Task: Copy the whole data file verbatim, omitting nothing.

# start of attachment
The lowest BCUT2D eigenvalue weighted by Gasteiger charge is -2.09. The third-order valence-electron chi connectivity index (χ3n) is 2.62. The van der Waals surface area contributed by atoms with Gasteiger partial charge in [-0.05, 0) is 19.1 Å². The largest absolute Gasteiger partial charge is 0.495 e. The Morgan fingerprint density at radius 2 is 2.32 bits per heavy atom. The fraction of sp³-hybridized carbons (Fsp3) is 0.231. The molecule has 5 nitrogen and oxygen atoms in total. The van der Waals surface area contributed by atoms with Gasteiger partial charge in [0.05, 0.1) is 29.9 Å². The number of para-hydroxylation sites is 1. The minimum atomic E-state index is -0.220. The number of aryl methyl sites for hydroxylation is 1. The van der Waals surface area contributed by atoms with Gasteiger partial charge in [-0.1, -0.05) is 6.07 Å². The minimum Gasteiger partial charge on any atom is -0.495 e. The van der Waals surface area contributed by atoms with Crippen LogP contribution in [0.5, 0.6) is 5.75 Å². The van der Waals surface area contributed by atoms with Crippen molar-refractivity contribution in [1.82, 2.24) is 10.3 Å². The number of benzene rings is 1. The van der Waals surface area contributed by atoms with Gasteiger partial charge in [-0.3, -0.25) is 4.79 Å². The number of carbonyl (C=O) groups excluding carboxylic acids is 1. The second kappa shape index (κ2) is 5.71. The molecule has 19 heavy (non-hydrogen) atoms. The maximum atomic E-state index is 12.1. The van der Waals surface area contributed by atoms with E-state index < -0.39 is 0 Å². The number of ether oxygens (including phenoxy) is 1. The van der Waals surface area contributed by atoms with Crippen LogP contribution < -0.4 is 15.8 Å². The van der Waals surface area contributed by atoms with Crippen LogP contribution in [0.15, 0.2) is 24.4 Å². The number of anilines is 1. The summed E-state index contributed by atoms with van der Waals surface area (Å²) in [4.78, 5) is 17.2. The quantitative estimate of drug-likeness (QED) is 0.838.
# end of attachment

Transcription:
The lowest BCUT2D eigenvalue weighted by Gasteiger charge is -2.09. The third-order valence-electron chi connectivity index (χ3n) is 2.62. The van der Waals surface area contributed by atoms with Gasteiger partial charge in [-0.05, 0) is 19.1 Å². The largest absolute Gasteiger partial charge is 0.495 e. The Morgan fingerprint density at radius 2 is 2.32 bits per heavy atom. The fraction of sp³-hybridized carbons (Fsp3) is 0.231. The molecule has 5 nitrogen and oxygen atoms in total. The van der Waals surface area contributed by atoms with Gasteiger partial charge in [0.05, 0.1) is 29.9 Å². The number of para-hydroxylation sites is 1. The minimum atomic E-state index is -0.220. The number of aryl methyl sites for hydroxylation is 1. The van der Waals surface area contributed by atoms with Gasteiger partial charge in [-0.1, -0.05) is 6.07 Å². The minimum Gasteiger partial charge on any atom is -0.495 e. The van der Waals surface area contributed by atoms with Crippen LogP contribution in [0.5, 0.6) is 5.75 Å². The van der Waals surface area contributed by atoms with Crippen molar-refractivity contribution in [1.82, 2.24) is 10.3 Å². The number of benzene rings is 1. The van der Waals surface area contributed by atoms with Gasteiger partial charge in [-0.3, -0.25) is 4.79 Å². The number of carbonyl (C=O) groups excluding carboxylic acids is 1. The second kappa shape index (κ2) is 5.71. The molecule has 19 heavy (non-hydrogen) atoms. The maximum atomic E-state index is 12.1. The van der Waals surface area contributed by atoms with E-state index < -0.39 is 0 Å². The number of ether oxygens (including phenoxy) is 1. The van der Waals surface area contributed by atoms with Crippen LogP contribution < -0.4 is 15.8 Å². The van der Waals surface area contributed by atoms with Crippen LogP contribution in [0.15, 0.2) is 24.4 Å². The number of anilines is 1. The summed E-state index contributed by atoms with van der Waals surface area (Å²) in [4.78, 5) is 17.2. The quantitative estimate of drug-likeness (QED) is 0.838.